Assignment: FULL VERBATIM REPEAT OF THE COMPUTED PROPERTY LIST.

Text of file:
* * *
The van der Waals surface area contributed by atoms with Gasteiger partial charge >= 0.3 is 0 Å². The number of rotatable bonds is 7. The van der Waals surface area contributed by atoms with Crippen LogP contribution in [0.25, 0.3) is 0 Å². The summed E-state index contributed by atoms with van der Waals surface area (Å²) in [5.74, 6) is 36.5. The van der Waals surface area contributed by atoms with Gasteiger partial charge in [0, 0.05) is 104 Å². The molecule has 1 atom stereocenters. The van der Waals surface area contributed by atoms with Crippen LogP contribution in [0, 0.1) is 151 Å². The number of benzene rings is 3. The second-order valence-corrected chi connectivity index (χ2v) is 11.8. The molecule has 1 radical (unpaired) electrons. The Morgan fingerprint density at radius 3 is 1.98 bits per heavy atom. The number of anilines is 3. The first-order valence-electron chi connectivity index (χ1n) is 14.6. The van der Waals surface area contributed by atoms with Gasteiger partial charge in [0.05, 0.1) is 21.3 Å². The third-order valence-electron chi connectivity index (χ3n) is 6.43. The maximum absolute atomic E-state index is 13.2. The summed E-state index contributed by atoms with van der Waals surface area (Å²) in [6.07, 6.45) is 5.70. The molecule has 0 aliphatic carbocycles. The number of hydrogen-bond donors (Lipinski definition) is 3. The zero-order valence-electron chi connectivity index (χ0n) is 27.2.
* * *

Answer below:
The van der Waals surface area contributed by atoms with Gasteiger partial charge >= 0.3 is 0 Å². The number of rotatable bonds is 7. The van der Waals surface area contributed by atoms with Crippen LogP contribution in [0.25, 0.3) is 0 Å². The summed E-state index contributed by atoms with van der Waals surface area (Å²) in [5.74, 6) is 36.5. The van der Waals surface area contributed by atoms with Gasteiger partial charge in [0, 0.05) is 104 Å². The molecule has 1 atom stereocenters. The van der Waals surface area contributed by atoms with Crippen LogP contribution in [0, 0.1) is 151 Å². The number of benzene rings is 3. The second-order valence-corrected chi connectivity index (χ2v) is 11.8. The molecule has 1 radical (unpaired) electrons. The Morgan fingerprint density at radius 3 is 1.98 bits per heavy atom. The number of anilines is 3. The first-order valence-electron chi connectivity index (χ1n) is 14.6. The van der Waals surface area contributed by atoms with Gasteiger partial charge in [0.05, 0.1) is 21.3 Å². The third-order valence-electron chi connectivity index (χ3n) is 6.43. The maximum absolute atomic E-state index is 13.2. The summed E-state index contributed by atoms with van der Waals surface area (Å²) in [6.07, 6.45) is 5.70. The molecule has 0 aliphatic carbocycles. The number of hydrogen-bond donors (Lipinski definition) is 3. The zero-order valence-electron chi connectivity index (χ0n) is 27.2.